As the Seahawks prepared to face the Atlanta Falcons last week, special teams coach Brian Schneider and some veteran players, led by tight end Luke Willson, challenged the special teams units, and the return teams in particular.
The Seahawks have been impressive in kick and punt coverage all season, but All-Pro returner Tyler Lockett and the return units have yet to get on track. Prior to Monday's game, Lockett had just one return of note all season, a 43-yarder in Seattle's season opener, and Lockett was averaging just 21.3 yards per return.
That all changed in big way on Monday, however, with Lockett and his blockers providing one of the bright spots in a 34-31 loss. Lockett piled up 197 yards on five kick returns, which was not only a career high for him, but the fifth highest single-game total in franchise history behind Leon Washington (253), Maurice Morris (231), Washington again (222) and Charlie Rogers (198). That was also the highest kick return total in a game since the NFL moved the touchback on kickoffs from the 20 to the 25-yard line in order to discourage returns.
For that performance, Lockett was named NFC Special Teams Player of the Week, his second time winning the award, having also done so late in his rookie season. Lockett also earned Special Teams Player of the Month honors twice during that 2015 campaign, winning the award in September and December.
According to Lockett, the message from Willson, a longtime special teams contributor, was that "in the six years he has been here, the return game has been phenomenal, everyone has done a great job, and we weren't really getting a lot of things going. We were putting our offense in tough situations, starting on the 20 or the 15, and we knew we were better than that. We knew that if we were able to get it going, we could change the game… Challenging us, it brought everybody to the table and said, look, it's time for us to make it happen, and everybody did it."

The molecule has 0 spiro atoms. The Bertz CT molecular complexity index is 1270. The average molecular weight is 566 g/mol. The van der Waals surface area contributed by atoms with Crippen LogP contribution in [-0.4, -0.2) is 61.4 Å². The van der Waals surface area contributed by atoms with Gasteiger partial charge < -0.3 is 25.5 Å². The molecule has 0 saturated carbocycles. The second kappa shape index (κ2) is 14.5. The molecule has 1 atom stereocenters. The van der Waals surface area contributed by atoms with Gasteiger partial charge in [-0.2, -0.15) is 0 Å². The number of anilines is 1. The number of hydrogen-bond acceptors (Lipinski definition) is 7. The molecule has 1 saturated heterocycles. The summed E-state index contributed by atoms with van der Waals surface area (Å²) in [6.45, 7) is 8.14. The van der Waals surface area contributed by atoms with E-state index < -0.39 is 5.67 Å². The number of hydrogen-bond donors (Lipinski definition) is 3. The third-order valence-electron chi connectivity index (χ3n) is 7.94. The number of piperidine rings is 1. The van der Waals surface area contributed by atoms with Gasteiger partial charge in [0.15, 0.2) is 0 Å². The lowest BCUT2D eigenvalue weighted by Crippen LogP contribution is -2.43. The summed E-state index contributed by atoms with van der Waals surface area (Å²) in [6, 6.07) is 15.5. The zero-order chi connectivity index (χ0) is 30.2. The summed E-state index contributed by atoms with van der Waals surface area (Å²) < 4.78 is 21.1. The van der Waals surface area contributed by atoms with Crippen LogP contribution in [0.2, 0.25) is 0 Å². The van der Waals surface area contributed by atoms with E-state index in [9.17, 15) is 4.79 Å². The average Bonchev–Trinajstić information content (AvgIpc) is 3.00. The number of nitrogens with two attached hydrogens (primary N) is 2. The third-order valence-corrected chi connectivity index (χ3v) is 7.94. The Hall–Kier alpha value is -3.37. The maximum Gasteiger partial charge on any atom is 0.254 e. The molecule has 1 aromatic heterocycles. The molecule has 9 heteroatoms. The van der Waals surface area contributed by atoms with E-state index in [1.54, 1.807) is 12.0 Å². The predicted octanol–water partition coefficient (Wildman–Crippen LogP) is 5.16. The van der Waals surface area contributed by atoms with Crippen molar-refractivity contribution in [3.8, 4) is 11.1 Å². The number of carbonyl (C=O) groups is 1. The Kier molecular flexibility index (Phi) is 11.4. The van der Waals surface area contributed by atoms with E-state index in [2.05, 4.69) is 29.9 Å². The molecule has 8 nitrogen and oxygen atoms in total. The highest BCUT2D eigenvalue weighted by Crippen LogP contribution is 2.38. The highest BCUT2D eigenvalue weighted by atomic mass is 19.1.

One reason the returns improved was Lockett's blocking, but he was also as decisive as he has been all season, allowing for those big returns.
"We just went back to the basics," Lockett said. "Schneid just wanted to focus on the little things. The wedge play, the leverage, knowing which return we were going with. He wanted me to be able to hit it instead of just kind of dancing around, so we all had a job we needed to focus on, and I think everybody did exactly what he wanted us to do. We did a great job putting the offense in great field position to be able to go out there and try to score."
Lockett, who broke his leg late last season, didn't feel like he was any faster or more explosive Monday than he has been in recent games, but did note that he was trusting his blocking and, as Schneider requested, being more decisive.
"You run differently whenever you trust it, and one things Schneid was telling me was to just trust it, just hit it," Lockett said. "Don't tiptoe or worry about if it's going to be open or not. Just trust it and hit it. When you trust it and hit it, you don't second guess anything, you just run. It's hard for defenses to try to make tackles when you're running full speed and they're running down full speed. They've got to break down and try to tackle you, and that's when you see a lot of returners able to run straight through them."
The Seahawks lost Monday night, but they hope they may have rediscovered a big weapon that can help them win the field position battle down the stretch.
"It was great to see that," Seahawks coach Pete Carroll said. "That was the whole unit, really, to be celebrated in our room, for coming through and blocking and making all those plays and staying away from penalties and all the things you have to do to make that happen. We know Lockett's a terrific returner; it has just been like the lid's been on it all year long, so to get him a chance tonight was great. He was pretty much controlling the field for us. It was a great job by him."
The Seahawks fall short 34-31 against the Falcons in Week 11 at CenturyLink Field.